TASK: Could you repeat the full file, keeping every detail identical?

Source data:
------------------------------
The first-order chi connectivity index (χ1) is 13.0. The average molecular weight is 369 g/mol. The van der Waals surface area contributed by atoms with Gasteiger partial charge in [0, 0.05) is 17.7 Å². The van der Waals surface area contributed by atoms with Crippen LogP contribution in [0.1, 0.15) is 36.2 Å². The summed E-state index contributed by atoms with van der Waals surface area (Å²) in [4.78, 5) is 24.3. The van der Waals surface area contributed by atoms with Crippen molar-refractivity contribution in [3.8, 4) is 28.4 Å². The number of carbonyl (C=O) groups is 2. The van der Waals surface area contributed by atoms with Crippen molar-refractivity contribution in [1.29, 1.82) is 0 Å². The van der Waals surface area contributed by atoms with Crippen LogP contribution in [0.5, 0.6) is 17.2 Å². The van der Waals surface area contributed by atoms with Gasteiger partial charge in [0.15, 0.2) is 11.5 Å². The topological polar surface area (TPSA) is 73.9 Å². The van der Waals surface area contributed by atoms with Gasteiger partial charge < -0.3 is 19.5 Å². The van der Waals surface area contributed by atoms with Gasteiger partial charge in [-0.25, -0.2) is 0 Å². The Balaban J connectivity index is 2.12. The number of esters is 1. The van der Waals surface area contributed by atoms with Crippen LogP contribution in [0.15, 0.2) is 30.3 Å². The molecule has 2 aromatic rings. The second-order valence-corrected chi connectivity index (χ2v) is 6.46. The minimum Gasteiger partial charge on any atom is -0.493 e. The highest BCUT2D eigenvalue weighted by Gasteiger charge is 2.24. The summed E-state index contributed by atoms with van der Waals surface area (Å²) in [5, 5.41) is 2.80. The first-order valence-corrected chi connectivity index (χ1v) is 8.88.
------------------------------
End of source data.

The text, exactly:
The first-order chi connectivity index (χ1) is 13.0. The average molecular weight is 369 g/mol. The van der Waals surface area contributed by atoms with Gasteiger partial charge in [0, 0.05) is 17.7 Å². The van der Waals surface area contributed by atoms with Crippen LogP contribution in [0.1, 0.15) is 36.2 Å². The summed E-state index contributed by atoms with van der Waals surface area (Å²) in [4.78, 5) is 24.3. The van der Waals surface area contributed by atoms with Crippen molar-refractivity contribution in [3.8, 4) is 28.4 Å². The number of carbonyl (C=O) groups is 2. The van der Waals surface area contributed by atoms with Crippen molar-refractivity contribution in [1.29, 1.82) is 0 Å². The van der Waals surface area contributed by atoms with Crippen LogP contribution in [0.5, 0.6) is 17.2 Å². The van der Waals surface area contributed by atoms with Gasteiger partial charge in [0.15, 0.2) is 11.5 Å². The topological polar surface area (TPSA) is 73.9 Å². The van der Waals surface area contributed by atoms with Gasteiger partial charge < -0.3 is 19.5 Å². The van der Waals surface area contributed by atoms with Gasteiger partial charge in [-0.25, -0.2) is 0 Å². The Balaban J connectivity index is 2.12. The number of esters is 1. The van der Waals surface area contributed by atoms with Crippen LogP contribution in [0.15, 0.2) is 30.3 Å². The molecule has 2 aromatic rings. The second-order valence-corrected chi connectivity index (χ2v) is 6.46. The minimum Gasteiger partial charge on any atom is -0.493 e. The highest BCUT2D eigenvalue weighted by Gasteiger charge is 2.24. The summed E-state index contributed by atoms with van der Waals surface area (Å²) in [5, 5.41) is 2.80. The first-order valence-corrected chi connectivity index (χ1v) is 8.88.